In this case, can one be both contrite and despairing?What is dividing line between contrition and repentance? Also, how do the contrite become repentant?
Oh, yes, TQ. Contrition that does not come to completion in repentance ends in despair. Judas is the prime example of such a case. He was contrite, or sorry, for what he had done and caused. But he was not turned from his sin to faith in Christ. I have been struck for years by the fact that, when he confessed his sins to his pastors (the Jewish priests), they turned him back on himself instead of speaking the Gospel to him. It is a sobering lesson.Although the word "repentance" is sometimes used as more or less a synonym for contrition, is is more properly used for both contrition and faith. This is why I am constantly defining repentance as "being turned away from sin back to God." It is, in other words, both the dying and the rising with Christ that is brought about by the Law and the Gospel.The contrite become repentant, then, when they are not only shown their sin but also given the Gospel of forgiveness. For the forgiveness of sins is not contingent upon repentance; but, rather, repentance depends upon the forgiveness of sins in Christ.Hence, it is necessary, Jesus says, that repentance be preached in His Name for the forgiveness of sins. Just as St. John the Baptist came preaching a Baptism of repentance for the forgiveness of sins. Not that repentance earns the forgiveness, but that the penitent is turned to receive the forgiveness freely bestowed by God in His Son, Christ Jesus, our Savior.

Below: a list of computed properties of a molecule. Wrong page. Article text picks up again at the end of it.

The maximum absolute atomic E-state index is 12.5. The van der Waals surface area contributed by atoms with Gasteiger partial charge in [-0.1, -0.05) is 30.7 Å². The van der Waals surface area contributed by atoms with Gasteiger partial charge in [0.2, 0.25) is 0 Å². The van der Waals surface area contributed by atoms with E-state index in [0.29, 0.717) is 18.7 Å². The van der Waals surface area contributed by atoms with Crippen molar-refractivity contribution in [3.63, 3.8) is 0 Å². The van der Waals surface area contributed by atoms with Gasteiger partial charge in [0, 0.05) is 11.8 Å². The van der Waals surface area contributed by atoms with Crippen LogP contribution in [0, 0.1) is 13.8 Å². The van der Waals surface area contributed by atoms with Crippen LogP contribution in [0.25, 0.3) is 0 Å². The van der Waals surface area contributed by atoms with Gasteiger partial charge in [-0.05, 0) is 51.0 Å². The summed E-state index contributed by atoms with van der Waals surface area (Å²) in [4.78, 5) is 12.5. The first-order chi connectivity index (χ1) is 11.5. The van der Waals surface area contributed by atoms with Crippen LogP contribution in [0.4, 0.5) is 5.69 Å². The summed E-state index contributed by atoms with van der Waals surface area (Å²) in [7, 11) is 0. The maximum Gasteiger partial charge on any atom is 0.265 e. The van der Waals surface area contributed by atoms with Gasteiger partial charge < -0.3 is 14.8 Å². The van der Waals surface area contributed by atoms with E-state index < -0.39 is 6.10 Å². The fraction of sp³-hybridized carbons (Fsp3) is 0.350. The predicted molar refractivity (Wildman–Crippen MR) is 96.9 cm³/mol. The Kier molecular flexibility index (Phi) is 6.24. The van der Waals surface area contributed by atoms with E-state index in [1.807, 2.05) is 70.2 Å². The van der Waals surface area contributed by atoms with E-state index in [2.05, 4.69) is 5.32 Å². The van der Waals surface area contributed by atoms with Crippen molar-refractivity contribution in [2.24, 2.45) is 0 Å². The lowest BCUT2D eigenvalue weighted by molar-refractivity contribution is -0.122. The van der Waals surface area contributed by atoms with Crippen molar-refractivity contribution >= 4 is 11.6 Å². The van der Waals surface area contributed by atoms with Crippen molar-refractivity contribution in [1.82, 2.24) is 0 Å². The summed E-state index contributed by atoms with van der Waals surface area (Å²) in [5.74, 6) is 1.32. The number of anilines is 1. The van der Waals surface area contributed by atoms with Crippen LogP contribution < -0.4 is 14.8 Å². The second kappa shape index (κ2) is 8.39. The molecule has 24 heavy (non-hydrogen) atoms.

Those who come to God must believe that He is and is a rewarder of those who dliigently seek Him.
thanks much for posting this. It helped me to think through something going on here.
Thanks, Pastor. I've often been a bit flabbergasted by the "proud contrite" - that pride which abhores itself but which shrinks from receiving forgiveness, or continually doubts. How is one to deal with such pride?(Ironically, the word verification is "wallo" :P )
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